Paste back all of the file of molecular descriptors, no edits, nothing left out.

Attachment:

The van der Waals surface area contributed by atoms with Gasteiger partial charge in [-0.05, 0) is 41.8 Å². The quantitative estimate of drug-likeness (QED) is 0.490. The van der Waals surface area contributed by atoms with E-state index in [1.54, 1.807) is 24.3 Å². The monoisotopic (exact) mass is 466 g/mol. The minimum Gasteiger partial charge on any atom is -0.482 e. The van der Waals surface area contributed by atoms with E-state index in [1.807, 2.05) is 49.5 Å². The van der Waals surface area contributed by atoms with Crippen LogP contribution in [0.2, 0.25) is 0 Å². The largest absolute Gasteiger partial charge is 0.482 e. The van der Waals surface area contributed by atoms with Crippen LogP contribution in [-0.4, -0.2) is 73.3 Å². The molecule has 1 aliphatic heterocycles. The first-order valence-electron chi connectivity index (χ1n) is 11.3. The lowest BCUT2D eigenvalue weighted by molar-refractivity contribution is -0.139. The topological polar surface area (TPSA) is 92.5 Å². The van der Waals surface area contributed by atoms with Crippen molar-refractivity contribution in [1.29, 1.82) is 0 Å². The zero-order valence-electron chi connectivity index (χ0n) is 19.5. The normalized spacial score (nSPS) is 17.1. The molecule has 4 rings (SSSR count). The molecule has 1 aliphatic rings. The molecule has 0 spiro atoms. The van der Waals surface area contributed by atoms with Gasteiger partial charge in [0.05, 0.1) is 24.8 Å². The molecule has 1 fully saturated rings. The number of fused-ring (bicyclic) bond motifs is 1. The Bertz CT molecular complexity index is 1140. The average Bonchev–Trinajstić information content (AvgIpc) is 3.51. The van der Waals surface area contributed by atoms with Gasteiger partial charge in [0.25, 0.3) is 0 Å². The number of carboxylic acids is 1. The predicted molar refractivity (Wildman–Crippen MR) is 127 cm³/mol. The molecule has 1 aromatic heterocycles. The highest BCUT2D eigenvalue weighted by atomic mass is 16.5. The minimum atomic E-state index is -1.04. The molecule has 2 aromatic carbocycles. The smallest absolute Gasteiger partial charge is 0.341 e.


The van der Waals surface area contributed by atoms with Gasteiger partial charge in [-0.05, 0) is 41.8 Å². The quantitative estimate of drug-likeness (QED) is 0.490. The van der Waals surface area contributed by atoms with E-state index in [1.54, 1.807) is 24.3 Å². The monoisotopic (exact) mass is 466 g/mol. The minimum Gasteiger partial charge on any atom is -0.482 e. The van der Waals surface area contributed by atoms with E-state index in [1.807, 2.05) is 49.5 Å². The van der Waals surface area contributed by atoms with Crippen LogP contribution in [0.2, 0.25) is 0 Å². The largest absolute Gasteiger partial charge is 0.482 e. The van der Waals surface area contributed by atoms with Crippen LogP contribution in [-0.4, -0.2) is 73.3 Å². The molecule has 1 aliphatic heterocycles. The first-order valence-electron chi connectivity index (χ1n) is 11.3. The lowest BCUT2D eigenvalue weighted by molar-refractivity contribution is -0.139. The topological polar surface area (TPSA) is 92.5 Å². The van der Waals surface area contributed by atoms with Crippen molar-refractivity contribution in [1.29, 1.82) is 0 Å². The zero-order valence-electron chi connectivity index (χ0n) is 19.5. The normalized spacial score (nSPS) is 17.1. The molecule has 4 rings (SSSR count). The molecule has 1 aliphatic rings. The molecule has 0 spiro atoms. The van der Waals surface area contributed by atoms with Gasteiger partial charge in [0.05, 0.1) is 24.8 Å². The molecule has 1 fully saturated rings. The number of fused-ring (bicyclic) bond motifs is 1. The Bertz CT molecular complexity index is 1140. The average Bonchev–Trinajstić information content (AvgIpc) is 3.51. The van der Waals surface area contributed by atoms with Gasteiger partial charge in [0.25, 0.3) is 0 Å². The number of carboxylic acids is 1. The predicted molar refractivity (Wildman–Crippen MR) is 127 cm³/mol. The molecule has 1 aromatic heterocycles. The highest BCUT2D eigenvalue weighted by atomic mass is 16.5. The minimum atomic E-state index is -1.04. The molecule has 2 aromatic carbocycles. The smallest absolute Gasteiger partial charge is 0.341 e.